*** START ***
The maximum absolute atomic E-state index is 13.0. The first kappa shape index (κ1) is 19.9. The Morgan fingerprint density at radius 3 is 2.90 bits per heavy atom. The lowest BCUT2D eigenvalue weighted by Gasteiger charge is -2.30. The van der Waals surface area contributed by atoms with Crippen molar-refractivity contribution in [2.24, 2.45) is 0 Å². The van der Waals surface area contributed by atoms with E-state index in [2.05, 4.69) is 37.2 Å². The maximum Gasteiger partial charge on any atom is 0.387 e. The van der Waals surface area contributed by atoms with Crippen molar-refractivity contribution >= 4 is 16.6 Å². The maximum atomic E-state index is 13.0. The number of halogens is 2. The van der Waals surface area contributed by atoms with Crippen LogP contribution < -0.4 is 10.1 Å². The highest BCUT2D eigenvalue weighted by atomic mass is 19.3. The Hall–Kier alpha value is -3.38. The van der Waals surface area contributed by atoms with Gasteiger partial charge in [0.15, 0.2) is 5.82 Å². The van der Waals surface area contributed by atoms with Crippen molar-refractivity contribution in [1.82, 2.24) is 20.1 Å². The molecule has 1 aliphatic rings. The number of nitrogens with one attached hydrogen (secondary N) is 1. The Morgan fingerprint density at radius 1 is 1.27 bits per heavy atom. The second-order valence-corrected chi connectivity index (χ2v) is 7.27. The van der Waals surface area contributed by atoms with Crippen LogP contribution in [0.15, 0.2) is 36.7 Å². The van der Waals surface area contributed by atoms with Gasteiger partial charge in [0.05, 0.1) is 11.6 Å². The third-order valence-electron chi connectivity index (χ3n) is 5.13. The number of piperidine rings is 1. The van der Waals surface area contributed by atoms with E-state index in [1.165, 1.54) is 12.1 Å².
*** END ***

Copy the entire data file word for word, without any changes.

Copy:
The maximum absolute atomic E-state index is 13.0. The first kappa shape index (κ1) is 19.9. The Morgan fingerprint density at radius 3 is 2.90 bits per heavy atom. The lowest BCUT2D eigenvalue weighted by Gasteiger charge is -2.30. The van der Waals surface area contributed by atoms with Crippen molar-refractivity contribution in [2.24, 2.45) is 0 Å². The van der Waals surface area contributed by atoms with E-state index in [2.05, 4.69) is 37.2 Å². The maximum Gasteiger partial charge on any atom is 0.387 e. The van der Waals surface area contributed by atoms with Crippen molar-refractivity contribution >= 4 is 16.6 Å². The maximum atomic E-state index is 13.0. The number of halogens is 2. The van der Waals surface area contributed by atoms with Crippen LogP contribution < -0.4 is 10.1 Å². The highest BCUT2D eigenvalue weighted by atomic mass is 19.3. The Hall–Kier alpha value is -3.38. The van der Waals surface area contributed by atoms with Gasteiger partial charge in [0.15, 0.2) is 5.82 Å². The van der Waals surface area contributed by atoms with Crippen molar-refractivity contribution in [1.82, 2.24) is 20.1 Å². The molecule has 1 aliphatic rings. The number of nitrogens with one attached hydrogen (secondary N) is 1. The Morgan fingerprint density at radius 1 is 1.27 bits per heavy atom. The second-order valence-corrected chi connectivity index (χ2v) is 7.27. The van der Waals surface area contributed by atoms with Crippen LogP contribution in [0.15, 0.2) is 36.7 Å². The van der Waals surface area contributed by atoms with Gasteiger partial charge in [0.05, 0.1) is 11.6 Å². The third-order valence-electron chi connectivity index (χ3n) is 5.13. The number of piperidine rings is 1. The van der Waals surface area contributed by atoms with E-state index in [1.165, 1.54) is 12.1 Å².